From the Executive Directors Desk:Daytona State College’s Statewide Articulation for ASET to to BSET

FLATE’s mission includes providing meaningful career and educational pathways for the advanced manufacturing industry sectors. This includes the entire spectrum from introducing young children to “making” to post baccalaureate STEM degrees, with our sweet spot the middle of the spectrum where we find high school students, post-secondary students in 2-year technical programs and/or technical institutions.  As educators, we know the value of education for both personal and professional growth and always encourage students to consider continuing their education to support that growth.  Obviously, it becomes easier to do this when we have smooth pathways that optimizes both their education and their experiences.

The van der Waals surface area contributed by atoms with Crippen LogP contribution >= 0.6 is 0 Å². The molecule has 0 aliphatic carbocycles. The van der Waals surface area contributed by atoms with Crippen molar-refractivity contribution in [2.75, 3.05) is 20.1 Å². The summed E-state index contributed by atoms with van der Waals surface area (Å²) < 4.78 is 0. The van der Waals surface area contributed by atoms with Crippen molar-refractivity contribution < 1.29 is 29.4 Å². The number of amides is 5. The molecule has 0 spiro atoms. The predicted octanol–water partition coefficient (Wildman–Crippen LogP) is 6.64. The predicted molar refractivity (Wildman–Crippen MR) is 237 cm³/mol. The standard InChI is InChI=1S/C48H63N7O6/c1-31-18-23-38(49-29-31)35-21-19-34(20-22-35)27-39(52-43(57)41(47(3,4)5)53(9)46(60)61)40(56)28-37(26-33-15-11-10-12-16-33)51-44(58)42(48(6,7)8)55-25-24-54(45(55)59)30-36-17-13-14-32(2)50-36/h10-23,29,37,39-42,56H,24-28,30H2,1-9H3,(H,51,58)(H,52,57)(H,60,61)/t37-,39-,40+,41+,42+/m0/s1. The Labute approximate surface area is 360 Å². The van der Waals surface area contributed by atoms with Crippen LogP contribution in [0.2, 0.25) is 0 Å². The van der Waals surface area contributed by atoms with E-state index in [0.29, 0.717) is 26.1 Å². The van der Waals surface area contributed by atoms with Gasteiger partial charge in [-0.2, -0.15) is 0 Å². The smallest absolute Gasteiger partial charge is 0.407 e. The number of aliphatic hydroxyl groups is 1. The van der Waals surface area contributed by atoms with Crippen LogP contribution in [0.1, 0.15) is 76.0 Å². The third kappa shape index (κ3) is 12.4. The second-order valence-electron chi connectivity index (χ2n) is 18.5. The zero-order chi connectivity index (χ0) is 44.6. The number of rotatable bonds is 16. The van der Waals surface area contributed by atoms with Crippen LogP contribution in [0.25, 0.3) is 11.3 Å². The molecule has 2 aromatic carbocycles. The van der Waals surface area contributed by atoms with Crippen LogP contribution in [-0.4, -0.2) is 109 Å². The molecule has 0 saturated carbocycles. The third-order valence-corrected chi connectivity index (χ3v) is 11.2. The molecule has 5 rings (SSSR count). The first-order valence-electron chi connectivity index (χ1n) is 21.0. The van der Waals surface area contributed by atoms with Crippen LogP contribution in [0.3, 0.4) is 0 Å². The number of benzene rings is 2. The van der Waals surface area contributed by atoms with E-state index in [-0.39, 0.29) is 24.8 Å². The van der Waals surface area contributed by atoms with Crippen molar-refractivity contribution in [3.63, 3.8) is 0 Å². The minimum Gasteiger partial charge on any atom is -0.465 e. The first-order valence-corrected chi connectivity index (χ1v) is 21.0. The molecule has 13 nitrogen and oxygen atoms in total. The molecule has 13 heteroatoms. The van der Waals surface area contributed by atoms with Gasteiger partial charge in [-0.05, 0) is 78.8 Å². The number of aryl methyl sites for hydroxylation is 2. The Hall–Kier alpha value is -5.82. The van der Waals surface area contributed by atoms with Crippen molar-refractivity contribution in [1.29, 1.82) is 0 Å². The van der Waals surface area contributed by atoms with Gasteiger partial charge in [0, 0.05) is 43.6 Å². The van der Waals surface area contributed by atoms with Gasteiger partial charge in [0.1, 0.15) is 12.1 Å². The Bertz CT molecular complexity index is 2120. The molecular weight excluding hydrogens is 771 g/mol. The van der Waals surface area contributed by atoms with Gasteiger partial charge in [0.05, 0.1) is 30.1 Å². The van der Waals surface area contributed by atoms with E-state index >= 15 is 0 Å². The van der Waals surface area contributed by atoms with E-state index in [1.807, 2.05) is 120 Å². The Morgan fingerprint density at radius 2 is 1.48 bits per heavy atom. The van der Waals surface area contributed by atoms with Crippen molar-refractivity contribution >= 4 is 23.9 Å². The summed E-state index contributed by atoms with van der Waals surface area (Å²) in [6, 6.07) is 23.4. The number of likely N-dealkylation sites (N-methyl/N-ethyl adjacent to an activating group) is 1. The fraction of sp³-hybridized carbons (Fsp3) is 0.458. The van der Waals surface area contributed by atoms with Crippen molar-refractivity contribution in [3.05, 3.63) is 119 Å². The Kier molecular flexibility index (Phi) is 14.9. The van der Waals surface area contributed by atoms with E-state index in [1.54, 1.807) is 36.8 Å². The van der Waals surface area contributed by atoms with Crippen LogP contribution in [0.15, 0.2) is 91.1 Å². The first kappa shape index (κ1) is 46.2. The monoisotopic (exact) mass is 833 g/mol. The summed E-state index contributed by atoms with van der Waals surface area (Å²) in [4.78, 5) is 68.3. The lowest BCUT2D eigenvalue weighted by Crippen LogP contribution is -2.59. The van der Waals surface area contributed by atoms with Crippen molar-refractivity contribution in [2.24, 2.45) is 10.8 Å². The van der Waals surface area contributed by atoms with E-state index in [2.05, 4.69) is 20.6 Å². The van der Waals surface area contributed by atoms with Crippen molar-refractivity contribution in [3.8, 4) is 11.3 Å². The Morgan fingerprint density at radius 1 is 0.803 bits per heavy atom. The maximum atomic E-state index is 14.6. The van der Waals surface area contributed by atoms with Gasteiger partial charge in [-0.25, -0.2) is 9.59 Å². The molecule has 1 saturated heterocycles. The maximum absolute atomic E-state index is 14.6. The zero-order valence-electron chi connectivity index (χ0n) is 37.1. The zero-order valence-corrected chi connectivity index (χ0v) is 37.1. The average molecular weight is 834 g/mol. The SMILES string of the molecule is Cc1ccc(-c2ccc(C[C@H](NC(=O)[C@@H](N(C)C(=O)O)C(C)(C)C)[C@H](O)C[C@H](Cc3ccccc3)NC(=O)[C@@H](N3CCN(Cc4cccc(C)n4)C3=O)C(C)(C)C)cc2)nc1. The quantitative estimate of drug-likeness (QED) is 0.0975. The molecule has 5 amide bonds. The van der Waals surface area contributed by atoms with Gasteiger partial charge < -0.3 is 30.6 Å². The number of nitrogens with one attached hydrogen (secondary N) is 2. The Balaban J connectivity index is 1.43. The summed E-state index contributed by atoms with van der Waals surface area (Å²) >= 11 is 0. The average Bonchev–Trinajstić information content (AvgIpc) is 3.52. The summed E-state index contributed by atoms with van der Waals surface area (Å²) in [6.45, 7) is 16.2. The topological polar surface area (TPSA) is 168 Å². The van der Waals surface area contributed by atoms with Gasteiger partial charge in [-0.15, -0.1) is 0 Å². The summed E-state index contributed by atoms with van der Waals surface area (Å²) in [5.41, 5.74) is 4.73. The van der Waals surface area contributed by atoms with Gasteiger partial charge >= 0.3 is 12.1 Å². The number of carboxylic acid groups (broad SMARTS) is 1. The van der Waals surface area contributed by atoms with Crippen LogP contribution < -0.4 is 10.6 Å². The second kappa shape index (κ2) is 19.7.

To this end, we developed credentialed-based articulations to the A.S. Engineering Technology (A.S.E.T.) to give full credit for a number of credentials thereby accelerating the time completion.  This pathway model has been adopted in many disciplines and at many college across the nation.  Now in 2017 I am excited to share the work done at Daytona State College (DSC) to establish a statewide articulation for all A.S.E.T. graduate in any of the 10 specializations at over 20 state and community colleges to the B.S. Engineering Technology (B.S.E.T.) that will go into effect early in 2018. This sounds like a “no-brainer” because there are many smooth “2+2” Associate of Arts (A.A.) to Bachelors of Arts or Science (B.A. or B.S.) degree.  However, technical degrees for which the main focus is prepare students to enter specific technical jobs upon completion not necessarily to continue to a bachelor’s degree.  Additionally, there are critical criteria that must be met for baccalaureate degrees that are set by institutional accrediting agencies, state governing boards, and discipline-specific accrediting organizations (in the case for Engineering and Engineering Technology, that organization is ABET ( These degree attributes are not inherent with in our community of 20+ state and community colleges offering various combinations of A.S.E.T. specializations using over one hundred academic courses. Defining an agreement that would accommodate all variations truly represents a work of both art and engineering.